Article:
Facebook ditches its creepy, controversial robot – yes, its facial-recognition AI
Social network is going to sit this one out until clear rules are formulated
Updated Having last week sidelined the tarnished brand Facebook to conduct business under the name Meta, the social ad biz intends to deactivate at least some of its facial-recognition systems in a few weeks.
In a blog post on Tuesday, Jerome Pesenti, VP of artificial intelligence at Facebook, said the social ad platform – still referred to as Facebook – is "shutting down the Face Recognition system on Facebook."
Pesenti describes the shift as part of a company-wide move away from the use of facial recognition in its products. While he continues to see positive uses for the technology – which the company intends to continue to develop under the rubric of its Responsible Innovation framework – he acknowledges that current social concerns about the technology need to be addressed.
"[T]he many specific instances where facial recognition can be helpful need to be weighed against growing concerns about the use of this technology as a whole," said Pesenti. "There are many concerns about the place of facial recognition technology in society, and regulators are still in the process of providing a clear set of rules governing its use. Amid this ongoing uncertainty, we believe that limiting the use of facial recognition to a narrow set of use cases is appropriate."
Facebook was among the early users of the technology, implementing it back in 2010 to help identify people in photos posted by users of the site.
The technology was immediately controversial and has become more so as it has proliferated. Facebook was sued in 2015 over its use of facial recognition in Illinois under the state's 2008 Biometric Information Privacy Act and recently agreed to settle that lawsuit for $650m.
Other companies that have pushed to deploy the technology in the US, like Clearview AI, have faced lawsuits of their own.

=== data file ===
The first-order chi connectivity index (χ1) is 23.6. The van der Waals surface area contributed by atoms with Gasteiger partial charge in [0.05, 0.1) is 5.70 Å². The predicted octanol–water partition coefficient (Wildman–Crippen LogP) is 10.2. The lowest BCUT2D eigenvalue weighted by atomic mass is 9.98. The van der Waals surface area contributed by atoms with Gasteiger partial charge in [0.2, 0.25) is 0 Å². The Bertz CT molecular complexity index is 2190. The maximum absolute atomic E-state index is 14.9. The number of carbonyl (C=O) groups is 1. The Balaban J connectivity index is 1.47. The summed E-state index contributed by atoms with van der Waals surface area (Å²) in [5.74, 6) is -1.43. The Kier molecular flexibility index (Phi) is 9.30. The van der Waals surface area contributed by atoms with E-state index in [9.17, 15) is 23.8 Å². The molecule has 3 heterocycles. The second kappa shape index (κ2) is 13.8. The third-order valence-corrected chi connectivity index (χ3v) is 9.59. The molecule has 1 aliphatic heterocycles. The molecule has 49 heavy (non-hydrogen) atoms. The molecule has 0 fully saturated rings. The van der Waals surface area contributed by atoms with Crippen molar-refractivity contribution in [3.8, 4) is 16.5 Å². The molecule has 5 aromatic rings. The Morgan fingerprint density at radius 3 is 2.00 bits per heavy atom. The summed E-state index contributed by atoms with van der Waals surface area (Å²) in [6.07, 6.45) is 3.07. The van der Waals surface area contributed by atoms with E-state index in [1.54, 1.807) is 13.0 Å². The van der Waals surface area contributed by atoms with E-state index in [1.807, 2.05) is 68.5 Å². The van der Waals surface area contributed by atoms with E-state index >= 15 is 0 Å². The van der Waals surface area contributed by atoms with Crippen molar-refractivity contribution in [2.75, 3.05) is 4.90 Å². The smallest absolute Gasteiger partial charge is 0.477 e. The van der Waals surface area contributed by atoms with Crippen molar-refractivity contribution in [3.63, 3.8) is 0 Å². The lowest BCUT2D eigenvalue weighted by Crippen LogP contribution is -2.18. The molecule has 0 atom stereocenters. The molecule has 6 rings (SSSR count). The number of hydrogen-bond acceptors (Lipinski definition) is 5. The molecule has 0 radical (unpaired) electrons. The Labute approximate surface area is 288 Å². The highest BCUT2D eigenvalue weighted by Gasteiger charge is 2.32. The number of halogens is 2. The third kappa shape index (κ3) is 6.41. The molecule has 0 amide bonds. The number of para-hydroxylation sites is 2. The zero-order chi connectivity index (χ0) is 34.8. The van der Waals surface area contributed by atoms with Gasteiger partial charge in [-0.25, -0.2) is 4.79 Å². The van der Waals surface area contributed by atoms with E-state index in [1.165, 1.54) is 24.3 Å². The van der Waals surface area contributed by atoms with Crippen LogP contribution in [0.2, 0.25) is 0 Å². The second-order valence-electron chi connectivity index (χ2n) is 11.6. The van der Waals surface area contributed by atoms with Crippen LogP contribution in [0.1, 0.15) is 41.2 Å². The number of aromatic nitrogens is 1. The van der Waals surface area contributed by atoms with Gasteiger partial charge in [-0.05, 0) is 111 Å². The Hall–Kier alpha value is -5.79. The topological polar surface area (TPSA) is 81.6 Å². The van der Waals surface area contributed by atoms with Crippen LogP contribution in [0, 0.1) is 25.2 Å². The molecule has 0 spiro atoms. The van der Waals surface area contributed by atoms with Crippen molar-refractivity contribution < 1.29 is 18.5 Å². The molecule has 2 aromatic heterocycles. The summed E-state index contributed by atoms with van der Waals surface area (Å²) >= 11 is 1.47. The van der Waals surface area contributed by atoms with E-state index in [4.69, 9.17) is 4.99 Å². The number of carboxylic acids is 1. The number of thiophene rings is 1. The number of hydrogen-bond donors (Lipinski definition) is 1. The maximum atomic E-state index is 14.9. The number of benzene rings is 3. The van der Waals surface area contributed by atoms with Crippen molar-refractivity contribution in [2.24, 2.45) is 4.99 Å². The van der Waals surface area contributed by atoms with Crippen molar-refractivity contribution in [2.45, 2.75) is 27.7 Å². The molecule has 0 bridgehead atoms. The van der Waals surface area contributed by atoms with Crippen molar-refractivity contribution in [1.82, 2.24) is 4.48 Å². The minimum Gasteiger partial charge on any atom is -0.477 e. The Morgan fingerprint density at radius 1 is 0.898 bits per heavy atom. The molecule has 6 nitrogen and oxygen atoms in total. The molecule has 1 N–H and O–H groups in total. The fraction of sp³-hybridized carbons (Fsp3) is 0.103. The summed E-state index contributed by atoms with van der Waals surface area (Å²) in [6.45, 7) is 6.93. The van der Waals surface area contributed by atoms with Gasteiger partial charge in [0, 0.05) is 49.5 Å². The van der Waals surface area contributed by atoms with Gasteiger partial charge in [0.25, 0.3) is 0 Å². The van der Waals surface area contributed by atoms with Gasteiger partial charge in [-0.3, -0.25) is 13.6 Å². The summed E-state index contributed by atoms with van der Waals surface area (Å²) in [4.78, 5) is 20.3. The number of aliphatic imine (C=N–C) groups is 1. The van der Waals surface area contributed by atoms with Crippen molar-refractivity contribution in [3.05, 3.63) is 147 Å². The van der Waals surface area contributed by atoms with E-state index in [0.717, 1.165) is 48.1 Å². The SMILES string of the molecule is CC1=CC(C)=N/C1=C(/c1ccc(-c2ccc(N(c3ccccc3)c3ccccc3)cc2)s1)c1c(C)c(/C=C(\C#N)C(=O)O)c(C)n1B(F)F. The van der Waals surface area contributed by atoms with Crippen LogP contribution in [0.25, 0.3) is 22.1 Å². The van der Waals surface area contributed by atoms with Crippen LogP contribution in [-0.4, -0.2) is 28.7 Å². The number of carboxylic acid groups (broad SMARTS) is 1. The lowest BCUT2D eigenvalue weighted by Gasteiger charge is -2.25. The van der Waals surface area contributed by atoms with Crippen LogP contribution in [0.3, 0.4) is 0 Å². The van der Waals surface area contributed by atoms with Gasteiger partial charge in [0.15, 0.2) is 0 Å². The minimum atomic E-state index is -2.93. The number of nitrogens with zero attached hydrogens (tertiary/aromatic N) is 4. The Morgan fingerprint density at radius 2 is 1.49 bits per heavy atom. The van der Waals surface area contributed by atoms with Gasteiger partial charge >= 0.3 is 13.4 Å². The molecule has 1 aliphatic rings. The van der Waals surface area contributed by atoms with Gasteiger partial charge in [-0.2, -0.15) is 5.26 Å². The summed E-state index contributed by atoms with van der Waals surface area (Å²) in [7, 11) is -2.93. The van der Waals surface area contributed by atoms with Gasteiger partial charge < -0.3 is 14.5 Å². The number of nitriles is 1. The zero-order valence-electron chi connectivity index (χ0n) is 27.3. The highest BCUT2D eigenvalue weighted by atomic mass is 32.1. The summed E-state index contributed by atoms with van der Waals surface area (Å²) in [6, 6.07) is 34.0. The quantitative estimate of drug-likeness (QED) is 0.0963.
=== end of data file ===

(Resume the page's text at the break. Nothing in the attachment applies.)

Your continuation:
By casting facial recognition aside for the time being, Facebook may be able to avoid embarrassing incidents like having its video recommendation system label black people as primates.
Pesenti said the shutdown, which involves the deletion of more than a billion facial recognition templates of people's face characteristics, will affect some of Facebook's services. Those who have opted into Facebook's image tagging will no longer be automatically identified in photos and videos. And Automatic Alt Text (AAT), which generates image alt tags that describe images for the blind and visually-impaired, will no longer supply names for people recognized in photos.
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Advocacy groups have endorsed Facebook's decision to distance itself from the technology.
"This is good news," said Adam Schwartz, senior staff attorney at the Electronic Frontier Foundation, in an email to The Register. "Face recognition invades our privacy, unfairly discriminates against people of color, and chills free speech. Facebook leaving the face recognition business reflects a growing national discomfort with this dangerous technology."
Schwartz said he couldn't speculate about whether or not the decision followed from the litigation in Illinois. "Big companies presumably listen to their consumers and respond to privacy laws," he said. "The momentum is against face recognition technology."
“Facial recognition is one of the most dangerous and politically toxic technologies ever created," said Caitlin Seeley George, campaign director at Fight for the Future, in an email to The Register. "Even Facebook knows that."
"Companies like Delta and Macy’s should ask themselves what they’re thinking by expanding and doubling down on their use of the highly dangerous technology. Lawmakers should ask why they’re allowing government contracts with Clearview instead of banning use of the technology."
Facial recognition, said Seeley George, misidentifies people of color, leading to wrongful arrests, and denies people the opportunity to live life without being constantly surveilled. She argues that governments, law enforcement, and private companies cannot be trusted with such invasive technology.
"[A]s algorithms improve, facial recognition will only be more dangerous," said Seeley George. "This technology will enable authoritarian governments to target and crack down on religious minorities and political dissent; it will automate the funneling of people into prisons without making us safer; it will create new tools for stalking, abuse, and identity theft."
"There is only [one] logical action for lawmakers and companies: it should be banned," she said. ®
Updated to add
We were careful to say Facebook is ditching at least some of its facial-recognition tech. Keyword: Facebook. Meta, and its goofy 3D fantasy metaverse, reportedly hasn't ruled out using the AI technology as well as biometrics in various shapes and forms in future.